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The Skys the Topic A Reply to Hodder and Meskell

Author(s): Donna Sutliff

Source: Current Anthropology, Vol. 53, No. 1 (February 2012), p. 125
Published by: The University of Chicago Press on behalf of Wenner-Gren Foundation for
Anthropological Research
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Current Anthropology Volume 53, Number 1, February 2012 125

Discussions explore divine unfoldings. Hodder and Meskell (2011) the-

orized that the T-shaped pillar was symbolic of the penis;
however, the long horizontal at the top of the pillar would
have increased the pillars value for star-sighting. Per the the-
The Skys the Topic orizing of Eliade (2005 [1954]:4), the prescientific people at
Gobekli might have regarded the T-shaped pillar and the pe-
A Reply to Hodder and Meskell nis, because of their similar geometric forms, as equivalent
Donna Sutliff expressionshierophaniesof a transcendent reality.
Hodder and Meskell (2011) suggested that the focus at
Independent scholar, North Adams, Massachusetts 01247, Gobekli and Catalhoyuk was on the man rather than the
U.S.A. ( 7 VII 11 woman. Yet, this thesis is not upheld by Catalhoyuks figu-
The thesis offered by Hodder and Meskell (2011), that the rines. The 245 pictures of anthropomorphic figurines in Stan-
symbolism at Catalhoyukusually of the wild animals au- fords Figurines Inventory ( in-
roch, sheep, goat, leopard, and bearwas to represent na- dicate that figurines having female sexual characteristics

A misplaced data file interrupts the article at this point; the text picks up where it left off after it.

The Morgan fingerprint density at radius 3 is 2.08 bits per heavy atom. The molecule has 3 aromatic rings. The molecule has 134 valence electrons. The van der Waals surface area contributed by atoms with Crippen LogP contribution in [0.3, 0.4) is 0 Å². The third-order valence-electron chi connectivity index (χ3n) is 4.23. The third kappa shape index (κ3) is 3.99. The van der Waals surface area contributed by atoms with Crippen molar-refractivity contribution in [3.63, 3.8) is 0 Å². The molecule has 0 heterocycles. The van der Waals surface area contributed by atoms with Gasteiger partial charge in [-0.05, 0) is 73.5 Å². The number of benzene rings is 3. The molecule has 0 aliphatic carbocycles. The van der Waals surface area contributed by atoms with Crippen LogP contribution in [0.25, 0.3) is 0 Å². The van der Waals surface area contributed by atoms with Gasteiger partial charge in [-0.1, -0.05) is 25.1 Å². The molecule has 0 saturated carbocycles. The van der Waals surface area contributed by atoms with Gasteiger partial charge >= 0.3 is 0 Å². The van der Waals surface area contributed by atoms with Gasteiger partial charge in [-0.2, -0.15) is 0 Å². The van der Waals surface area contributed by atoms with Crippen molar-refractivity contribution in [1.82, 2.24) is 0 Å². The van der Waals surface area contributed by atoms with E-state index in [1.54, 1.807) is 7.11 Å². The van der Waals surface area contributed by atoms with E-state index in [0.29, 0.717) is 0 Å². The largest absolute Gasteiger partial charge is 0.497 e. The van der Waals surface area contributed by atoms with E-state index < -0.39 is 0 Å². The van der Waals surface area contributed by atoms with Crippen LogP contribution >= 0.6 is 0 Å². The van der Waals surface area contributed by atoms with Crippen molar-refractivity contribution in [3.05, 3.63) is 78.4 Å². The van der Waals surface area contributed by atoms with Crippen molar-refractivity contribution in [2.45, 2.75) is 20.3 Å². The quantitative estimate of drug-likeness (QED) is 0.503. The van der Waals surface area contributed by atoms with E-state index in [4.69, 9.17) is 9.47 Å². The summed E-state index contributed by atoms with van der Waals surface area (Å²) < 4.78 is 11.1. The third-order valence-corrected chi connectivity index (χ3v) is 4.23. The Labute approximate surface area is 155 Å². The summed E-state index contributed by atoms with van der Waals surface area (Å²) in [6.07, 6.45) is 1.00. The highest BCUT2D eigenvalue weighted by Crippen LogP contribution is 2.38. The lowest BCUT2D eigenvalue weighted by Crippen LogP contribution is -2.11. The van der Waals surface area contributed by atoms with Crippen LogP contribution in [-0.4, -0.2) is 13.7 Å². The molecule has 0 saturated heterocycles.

tures wildness and dangerousness, cannot be the whole story. outnumber those having male characteristics by more than
Wild sheep and goat crania and horn cores were frequent in 10 : 1. An outstanding feature of the figurines is their geo-
the history houses at Catalhoyuk (Hodder and Meskell metric abstraction. Pure geometric form was a common ar-
2011), yet unless provoked, wild goat and sheep are not dan- tistic element at Catalhoyuk and Gobekli, and the sun, moon,
gerous or frightening. To the contrary, John Mionczynski and stars were absent themes. Could it be that the sun and
(1992) wrote of their engaging behavior: the moon, by virtue of the pure geometry they impart, were
Stories of wild goats and caprids in general, walking right represented by arcane symbolism? Triangles or cones might
up to people in the wild who are behaving somehow ab- have signified the sun, and the right angle, the cardinal di-
normally, are common around the globe. . . It becomes clear rections given by the sun and the stars. At Catalhoyuk, the
after the first encounter of this kind why goats and sheep ritual use of crescent-shaped horns, claws, talons, and tusks
were the first domesticated herbivores. (132) might have signified the crescent moon. Virility and danger-
ousness probably did serve as religious themes, but it is hard
In contrast, the gray wolf, inspirer of terror, admiration,
to believe that the sky was not the greatest cause of wonder-
and folklore throughout the ages (Fritts et. al 2003), was the
aurochs primary predator in Anatolia (Van Vuure 2005:263 ment and symbol-making.
264) and is present in faunal remains at Catalhoyuk (Catal-
hoyuk Archive Reports, passim;
archive_reports/), though not in the art. Tepe Gobeklis pil-
References Cited
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was symbolically analogous to Catalhoyuks, also does not Aveni, Anthony. 2008. Horizon astronomy in Incaic Cuzco. In Foun-
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ters and Schmidt (2004, Table 2), foxes, second only to snakes, mentary. A. Aveni, ed. Pp. 109122. Boulder: University of Col-
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pillars, which stand in a circle on the top of the highest Turkey. Current Anthropology 52(2):235263.
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2012 by The Wenner-Gren Foundation for Anthropological Research.

All rights reserved. 0011-3204/2012/5301-0007$10.00 DOI: 10.1086/

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